TOWARDS A SCIENTIFIC CONSENSUS
  1. THE AVERAGE GLOBAL TEMPERATURE HAS INCREASED BY
    1.73 DEGREES F DURING THE PAST 100 YEARS TO 57.9
    DEGREES F
  2. THE NORTHERN HEMISPHERE IS WARMING FASTER THAN
    THE SOUTHERN HEMISPHERE

10
TOWARDS A SCIENTIFIC CONSENSUS
  • 3. SATELLITE MEASURE-MENTS INDICATE THAT THE
    TROPOSPHERE IS WARMING FASTER THAN THE EARTHS
    SURFACE.
  • NOTE THIS IS CONSISTENT WITH THE PHYSICS
    OF GREENHOUSE GASES ABSORBING HEAT.

11
TOWARDS A SCIENTIFIC CONSENSUS
  • THE EARTHS OCEANS ABSORB 20 TIMES AS MUCH HEAT
    AS THE EARTHS ATMOSPHERE.
  • THE PH LEVEL OF THE EARTHS OCEANS HAS INCREASED.
    NOTE THIS INDICATES AN INCREASED ABSORPTION OF
    CARBON DIOXIDE.

12
TOWARDS A SCIENTIFIC CONSENSUS
  • AVERAGE GLOBAL SEA LEVEL HAS INCREASED BY 4.7
    INCHES SINCE THE LAST ICE AGE.
  • SEA LEVEL RISES FOR TWO REASONS A) WATER
    EXPANDS WHEN IT IS WARMER, AND B) WATER VOLUME
    INCREASES FROM MELT WATER.

13
TOWARDS A SCIENTIFIC CONSENSUS
  • 8. IF THE FLOATING ARCTIC ICE CAPS MELT,
    GLOBAL SEA LEVEL WILL NOT BE AFFECTED.
  • 9. IF ALL THE SNOW AND ICE IN GREENLAND MELTED,
    GLOBAL SEA LEVEL WILL RISE 24 FEET.

14
TOWARDS A SCIENTIFIC CONSENSUS
  • 10. THE ALBEDO (PERCENT OF LIGHT REFLECTED) FOR
    FRESH SNOW IS 80-90 PERCENT, BUT ONLY 50-60
    PERCENT FOR MELTING ICE.

15
TOWARDS A SCIENTIFIC CONSENSUS
  • 12. THE SUN PROVIDES AN AVERAGE OF ABOUT 1370
    WATTS OF POWER THROUGH EM RADIATION TO EVERY
    SQUARE METER OF SURFACE IT STRIKES.
  • NOTE THIS IS CALLED THE SOLAR CONSTANT.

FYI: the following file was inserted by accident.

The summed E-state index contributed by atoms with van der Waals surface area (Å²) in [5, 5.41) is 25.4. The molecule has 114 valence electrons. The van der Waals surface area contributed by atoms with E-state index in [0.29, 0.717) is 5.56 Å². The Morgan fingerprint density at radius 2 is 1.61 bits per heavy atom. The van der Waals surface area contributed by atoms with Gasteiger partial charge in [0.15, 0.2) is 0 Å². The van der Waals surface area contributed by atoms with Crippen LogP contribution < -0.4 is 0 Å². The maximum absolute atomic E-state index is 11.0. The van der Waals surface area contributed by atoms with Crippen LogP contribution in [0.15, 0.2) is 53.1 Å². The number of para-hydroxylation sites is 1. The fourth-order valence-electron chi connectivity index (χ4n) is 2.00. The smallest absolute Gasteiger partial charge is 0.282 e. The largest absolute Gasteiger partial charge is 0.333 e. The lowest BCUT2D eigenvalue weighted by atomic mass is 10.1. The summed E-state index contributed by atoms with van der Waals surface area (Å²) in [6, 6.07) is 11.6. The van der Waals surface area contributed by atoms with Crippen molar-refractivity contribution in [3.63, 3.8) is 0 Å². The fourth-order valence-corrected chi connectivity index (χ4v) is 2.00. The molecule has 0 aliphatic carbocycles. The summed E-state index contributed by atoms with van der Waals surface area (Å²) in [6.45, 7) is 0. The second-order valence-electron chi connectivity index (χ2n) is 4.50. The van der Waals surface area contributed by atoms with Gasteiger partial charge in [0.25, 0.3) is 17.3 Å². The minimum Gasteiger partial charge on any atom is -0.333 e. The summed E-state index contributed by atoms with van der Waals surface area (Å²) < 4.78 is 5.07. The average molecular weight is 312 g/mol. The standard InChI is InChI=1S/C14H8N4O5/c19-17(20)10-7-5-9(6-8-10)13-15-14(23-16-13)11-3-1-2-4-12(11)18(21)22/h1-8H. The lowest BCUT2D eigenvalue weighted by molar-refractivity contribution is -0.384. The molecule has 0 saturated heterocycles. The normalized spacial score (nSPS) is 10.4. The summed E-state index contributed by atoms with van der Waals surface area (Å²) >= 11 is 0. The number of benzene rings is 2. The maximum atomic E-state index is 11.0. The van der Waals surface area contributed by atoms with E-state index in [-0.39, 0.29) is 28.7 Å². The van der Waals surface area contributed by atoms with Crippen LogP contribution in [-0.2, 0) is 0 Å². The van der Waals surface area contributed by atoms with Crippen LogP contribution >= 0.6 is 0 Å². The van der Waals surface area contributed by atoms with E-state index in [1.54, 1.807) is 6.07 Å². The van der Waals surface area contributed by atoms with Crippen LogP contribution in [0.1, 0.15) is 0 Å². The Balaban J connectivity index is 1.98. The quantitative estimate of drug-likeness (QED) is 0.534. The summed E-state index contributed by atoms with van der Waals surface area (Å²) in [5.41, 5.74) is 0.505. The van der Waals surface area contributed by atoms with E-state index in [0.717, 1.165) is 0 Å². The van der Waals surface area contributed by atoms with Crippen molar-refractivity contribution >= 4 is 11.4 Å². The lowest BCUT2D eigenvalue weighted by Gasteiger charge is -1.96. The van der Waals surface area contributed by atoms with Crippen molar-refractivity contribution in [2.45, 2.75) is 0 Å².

16
TOWARDS A SCIENTIFIC CONSENSUS
  • 13. THE SOLAR SPECTRUM INCLUDES VISIBLE
    (ROYGBIV), ULTRAVIOLET (A WAVE LENGTH TOO SHORT
    TO SEE), AND INFRARED LIGHT (A WAVE LENGTH TOO
    LONG TO SEE).

17
TOWARDS A SCIENTIFIC CONSENSUS
  • 14. ABOUT 30 PERCENT OF THE INCOMING SOLAR
    SPECTRUM IS REFLECTED BACK TO SPACE FROM CLOUDS,
    SNOW, AND, TO A LESSER DEGREE, BY OTHER SURFACES.

18
TOWARDS A SCIENTIFIC CONSENSUS
  • 15. THE BALANCE (ABOUT 70 PERCENT) OF THE
    INCOMING SOLAR SPECTRUM IS ABSORBED BY LAND, AIR,
    WATER, OR ICE.

19
TOWARDS A SCIENTIFIC CONSENSUS
  • 16. THE GREENHOUSE EFFECT OCCURS WHEN AN EARTH
    WARMED BY THE SOLAR SPECTRUM RADIATES INVISIBLE
    INFRARED LIGHT BACK, BUT, INSTEAD OF GOING BACK
    TO SPACE, IT IS PARTLY ABSORBED BY GREENHOUSE
    GASES IN THE ATMOSPHERE, MAKING THE ATMOSPHERE
    WARMER.

20
TOWARDS A SCIENTIFIC CONSENSUS
  • 17. THE GREENHOUSE EFFECT OCCURS NATURALLY.
  • 18. THE ISSUE IS HAVE HUMAN ACTIVITIES
    ENHANCED THE GREENHOUSE EFFECT BY INCREASING
    GREENHOUSE GASES ABOVE HISTORIC LEVELS?

21
TOWARDS A SCIENTIFIC CONSENSUS
  • 19. WITHOUT THE NATURAL GREENHOUSE EFFECT,
    PLANET EARTH WOULD BE AT A MUCH COLDER
    TEMPERATURE E.G., MINUS 2 DEGREES F.
  • 20. WITH AN ENHANCED GREENHOUSE EFFECT, PLANET
    EARTH WOULD BE WARMER THAN THE AVERAGE SURFACE
    TEMPERATURE OF 57.9 DEGREES IT NOW ENJOYS.